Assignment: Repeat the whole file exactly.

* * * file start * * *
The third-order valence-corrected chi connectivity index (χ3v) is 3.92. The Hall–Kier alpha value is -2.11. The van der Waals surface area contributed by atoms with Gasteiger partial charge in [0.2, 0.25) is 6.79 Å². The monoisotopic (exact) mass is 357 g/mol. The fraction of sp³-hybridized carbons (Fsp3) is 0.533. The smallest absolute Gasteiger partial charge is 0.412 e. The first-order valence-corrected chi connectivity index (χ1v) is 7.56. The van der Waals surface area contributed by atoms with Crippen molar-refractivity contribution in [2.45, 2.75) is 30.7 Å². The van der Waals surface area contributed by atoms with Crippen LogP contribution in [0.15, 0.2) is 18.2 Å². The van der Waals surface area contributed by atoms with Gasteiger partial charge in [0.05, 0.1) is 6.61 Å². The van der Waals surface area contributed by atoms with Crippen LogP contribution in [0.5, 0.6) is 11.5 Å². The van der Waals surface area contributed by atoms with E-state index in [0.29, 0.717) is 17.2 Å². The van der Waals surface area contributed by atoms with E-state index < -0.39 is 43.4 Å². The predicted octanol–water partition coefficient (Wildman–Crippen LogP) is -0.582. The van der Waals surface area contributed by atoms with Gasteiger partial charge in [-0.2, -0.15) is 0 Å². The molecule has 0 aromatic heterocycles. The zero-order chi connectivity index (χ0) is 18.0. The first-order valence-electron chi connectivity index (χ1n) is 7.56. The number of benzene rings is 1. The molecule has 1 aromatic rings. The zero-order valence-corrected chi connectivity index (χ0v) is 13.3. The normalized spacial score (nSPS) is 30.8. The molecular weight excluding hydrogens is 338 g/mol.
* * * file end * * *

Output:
The third-order valence-corrected chi connectivity index (χ3v) is 3.92. The Hall–Kier alpha value is -2.11. The van der Waals surface area contributed by atoms with Gasteiger partial charge in [0.2, 0.25) is 6.79 Å². The monoisotopic (exact) mass is 357 g/mol. The fraction of sp³-hybridized carbons (Fsp3) is 0.533. The smallest absolute Gasteiger partial charge is 0.412 e. The first-order valence-corrected chi connectivity index (χ1v) is 7.56. The van der Waals surface area contributed by atoms with Crippen molar-refractivity contribution in [2.45, 2.75) is 30.7 Å². The van der Waals surface area contributed by atoms with Crippen LogP contribution in [0.15, 0.2) is 18.2 Å². The van der Waals surface area contributed by atoms with Gasteiger partial charge in [0.05, 0.1) is 6.61 Å². The van der Waals surface area contributed by atoms with Crippen LogP contribution in [0.5, 0.6) is 11.5 Å². The van der Waals surface area contributed by atoms with E-state index in [0.29, 0.717) is 17.2 Å². The van der Waals surface area contributed by atoms with E-state index < -0.39 is 43.4 Å². The predicted octanol–water partition coefficient (Wildman–Crippen LogP) is -0.582. The van der Waals surface area contributed by atoms with Gasteiger partial charge in [-0.2, -0.15) is 0 Å². The molecule has 0 aromatic heterocycles. The zero-order chi connectivity index (χ0) is 18.0. The first-order valence-electron chi connectivity index (χ1n) is 7.56. The number of benzene rings is 1. The molecule has 1 aromatic rings. The zero-order valence-corrected chi connectivity index (χ0v) is 13.3. The normalized spacial score (nSPS) is 30.8. The molecular weight excluding hydrogens is 338 g/mol.